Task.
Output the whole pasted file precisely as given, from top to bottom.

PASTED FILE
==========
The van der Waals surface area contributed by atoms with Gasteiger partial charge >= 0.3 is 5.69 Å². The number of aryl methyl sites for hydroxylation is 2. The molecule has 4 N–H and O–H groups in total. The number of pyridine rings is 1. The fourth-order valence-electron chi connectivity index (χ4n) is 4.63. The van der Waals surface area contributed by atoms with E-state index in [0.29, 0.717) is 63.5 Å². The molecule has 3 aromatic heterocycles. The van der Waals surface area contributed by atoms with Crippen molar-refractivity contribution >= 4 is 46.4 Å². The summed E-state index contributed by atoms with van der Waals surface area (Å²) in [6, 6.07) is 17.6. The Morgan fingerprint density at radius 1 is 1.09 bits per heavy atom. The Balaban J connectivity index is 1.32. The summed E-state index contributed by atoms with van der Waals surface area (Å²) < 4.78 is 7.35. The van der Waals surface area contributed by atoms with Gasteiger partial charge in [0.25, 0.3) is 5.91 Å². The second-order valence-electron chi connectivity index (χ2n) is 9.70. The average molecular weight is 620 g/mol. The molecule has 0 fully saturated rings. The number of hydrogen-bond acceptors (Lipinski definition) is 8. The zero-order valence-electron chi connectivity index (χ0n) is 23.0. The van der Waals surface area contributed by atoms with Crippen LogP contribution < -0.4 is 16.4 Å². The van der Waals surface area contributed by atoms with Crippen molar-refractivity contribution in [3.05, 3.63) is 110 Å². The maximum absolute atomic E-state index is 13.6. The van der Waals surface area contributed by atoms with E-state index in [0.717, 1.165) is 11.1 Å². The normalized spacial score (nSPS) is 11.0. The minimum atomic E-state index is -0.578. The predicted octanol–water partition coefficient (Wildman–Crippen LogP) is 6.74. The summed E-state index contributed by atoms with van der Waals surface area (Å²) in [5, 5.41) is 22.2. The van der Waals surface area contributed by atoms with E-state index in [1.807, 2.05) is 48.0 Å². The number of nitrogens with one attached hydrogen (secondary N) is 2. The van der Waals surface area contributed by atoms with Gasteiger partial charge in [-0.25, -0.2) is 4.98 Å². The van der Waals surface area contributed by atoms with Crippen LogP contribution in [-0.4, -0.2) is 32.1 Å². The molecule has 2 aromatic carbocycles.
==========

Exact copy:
The van der Waals surface area contributed by atoms with Gasteiger partial charge >= 0.3 is 5.69 Å². The number of aryl methyl sites for hydroxylation is 2. The molecule has 4 N–H and O–H groups in total. The number of pyridine rings is 1. The fourth-order valence-electron chi connectivity index (χ4n) is 4.63. The van der Waals surface area contributed by atoms with E-state index in [0.29, 0.717) is 63.5 Å². The molecule has 3 aromatic heterocycles. The van der Waals surface area contributed by atoms with Crippen molar-refractivity contribution >= 4 is 46.4 Å². The summed E-state index contributed by atoms with van der Waals surface area (Å²) in [6, 6.07) is 17.6. The Morgan fingerprint density at radius 1 is 1.09 bits per heavy atom. The Balaban J connectivity index is 1.32. The summed E-state index contributed by atoms with van der Waals surface area (Å²) < 4.78 is 7.35. The van der Waals surface area contributed by atoms with Gasteiger partial charge in [0.25, 0.3) is 5.91 Å². The second-order valence-electron chi connectivity index (χ2n) is 9.70. The average molecular weight is 620 g/mol. The molecule has 0 fully saturated rings. The number of hydrogen-bond acceptors (Lipinski definition) is 8. The zero-order valence-electron chi connectivity index (χ0n) is 23.0. The van der Waals surface area contributed by atoms with Crippen LogP contribution < -0.4 is 16.4 Å². The van der Waals surface area contributed by atoms with Crippen molar-refractivity contribution in [3.05, 3.63) is 110 Å². The maximum absolute atomic E-state index is 13.6. The van der Waals surface area contributed by atoms with E-state index in [0.717, 1.165) is 11.1 Å². The normalized spacial score (nSPS) is 11.0. The minimum atomic E-state index is -0.578. The predicted octanol–water partition coefficient (Wildman–Crippen LogP) is 6.74. The summed E-state index contributed by atoms with van der Waals surface area (Å²) in [5, 5.41) is 22.2. The van der Waals surface area contributed by atoms with E-state index in [1.807, 2.05) is 48.0 Å². The number of nitrogens with one attached hydrogen (secondary N) is 2. The van der Waals surface area contributed by atoms with Gasteiger partial charge in [-0.25, -0.2) is 4.98 Å². The van der Waals surface area contributed by atoms with Crippen LogP contribution in [-0.4, -0.2) is 32.1 Å². The molecule has 2 aromatic carbocycles.